Published in 1759, the satire Candide is considered Voltaire’s signature work. It centers around the adventures of the title character, a good-hearted but hopelessly naïve young man whose opinions and actions are determined almost entirely by the influence of outside factors. In Candide, Voltaire levels his sharpest criticism against nobility, philosophy, the church, and cruelty. Though often considered a representative text of the Enlightenment, the novel actually savagely satires a number of Enlightenment philosophies and demonstrates that the Enlightenment was a far from monolithic movement.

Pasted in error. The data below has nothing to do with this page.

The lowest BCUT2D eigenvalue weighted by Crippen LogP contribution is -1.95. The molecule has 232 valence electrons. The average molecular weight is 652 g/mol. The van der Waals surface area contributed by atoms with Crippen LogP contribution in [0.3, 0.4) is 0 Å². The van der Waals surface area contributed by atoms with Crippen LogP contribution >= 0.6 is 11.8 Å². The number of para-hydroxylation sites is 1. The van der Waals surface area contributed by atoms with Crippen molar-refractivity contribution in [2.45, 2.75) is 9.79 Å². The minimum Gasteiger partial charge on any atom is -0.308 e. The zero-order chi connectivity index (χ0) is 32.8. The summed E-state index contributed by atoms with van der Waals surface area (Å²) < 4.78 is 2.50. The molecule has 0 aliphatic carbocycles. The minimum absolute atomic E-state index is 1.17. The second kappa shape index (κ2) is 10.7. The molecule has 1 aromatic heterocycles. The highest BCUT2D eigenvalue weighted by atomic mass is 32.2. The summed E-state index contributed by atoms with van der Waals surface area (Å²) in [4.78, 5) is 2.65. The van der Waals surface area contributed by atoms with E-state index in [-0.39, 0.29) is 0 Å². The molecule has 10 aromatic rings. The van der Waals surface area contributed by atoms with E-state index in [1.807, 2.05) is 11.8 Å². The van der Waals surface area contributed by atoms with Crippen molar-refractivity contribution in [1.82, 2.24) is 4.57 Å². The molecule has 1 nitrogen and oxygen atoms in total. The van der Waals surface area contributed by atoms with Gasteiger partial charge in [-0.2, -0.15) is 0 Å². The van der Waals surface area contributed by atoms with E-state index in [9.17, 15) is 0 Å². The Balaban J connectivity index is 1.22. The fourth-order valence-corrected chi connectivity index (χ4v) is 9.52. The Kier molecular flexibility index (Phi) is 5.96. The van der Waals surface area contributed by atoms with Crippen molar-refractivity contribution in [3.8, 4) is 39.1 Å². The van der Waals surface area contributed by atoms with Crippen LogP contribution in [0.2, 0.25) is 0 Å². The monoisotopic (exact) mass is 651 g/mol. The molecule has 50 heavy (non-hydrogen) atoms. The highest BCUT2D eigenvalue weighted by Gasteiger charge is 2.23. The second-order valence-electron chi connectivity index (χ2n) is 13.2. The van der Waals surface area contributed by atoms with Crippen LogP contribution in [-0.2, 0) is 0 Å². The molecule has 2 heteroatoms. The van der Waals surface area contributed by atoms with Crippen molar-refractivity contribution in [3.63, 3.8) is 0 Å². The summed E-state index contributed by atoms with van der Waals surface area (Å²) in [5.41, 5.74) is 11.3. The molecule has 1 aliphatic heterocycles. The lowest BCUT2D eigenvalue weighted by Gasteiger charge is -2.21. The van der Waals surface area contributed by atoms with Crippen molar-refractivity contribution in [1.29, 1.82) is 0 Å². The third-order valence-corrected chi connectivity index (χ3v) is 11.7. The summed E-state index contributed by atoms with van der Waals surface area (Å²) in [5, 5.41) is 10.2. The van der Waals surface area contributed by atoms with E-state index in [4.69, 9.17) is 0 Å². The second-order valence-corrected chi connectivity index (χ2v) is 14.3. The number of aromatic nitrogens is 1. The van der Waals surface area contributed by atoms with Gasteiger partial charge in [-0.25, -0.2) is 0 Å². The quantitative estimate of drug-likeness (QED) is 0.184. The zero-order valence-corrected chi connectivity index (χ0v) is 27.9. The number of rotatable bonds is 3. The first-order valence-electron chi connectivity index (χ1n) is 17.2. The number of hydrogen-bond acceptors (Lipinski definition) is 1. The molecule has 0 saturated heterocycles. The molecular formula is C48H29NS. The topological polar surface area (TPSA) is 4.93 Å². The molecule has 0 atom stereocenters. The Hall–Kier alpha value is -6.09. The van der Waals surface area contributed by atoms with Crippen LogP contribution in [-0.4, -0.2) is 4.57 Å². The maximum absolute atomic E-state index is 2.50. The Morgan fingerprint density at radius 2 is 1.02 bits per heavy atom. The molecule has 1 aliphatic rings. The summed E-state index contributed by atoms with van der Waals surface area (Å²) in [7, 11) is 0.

Read one-minute Sparklet summaries, the detailed chapter-by-chapter Summary & Analysis or the Full Book Summary of Candide.


See a complete list of the characters in Candide and in-depth analyses of Candide, Pangloss, Martin, and Cacambo.

Literary Devices

Here's where you'll find analysis of the key themes, symbols, and motifs in Candide.

Deeper Study

Go further in your study of Candide with background information about Voltaire and his satire, an historical context essay about the Enlightenment, and mini essays.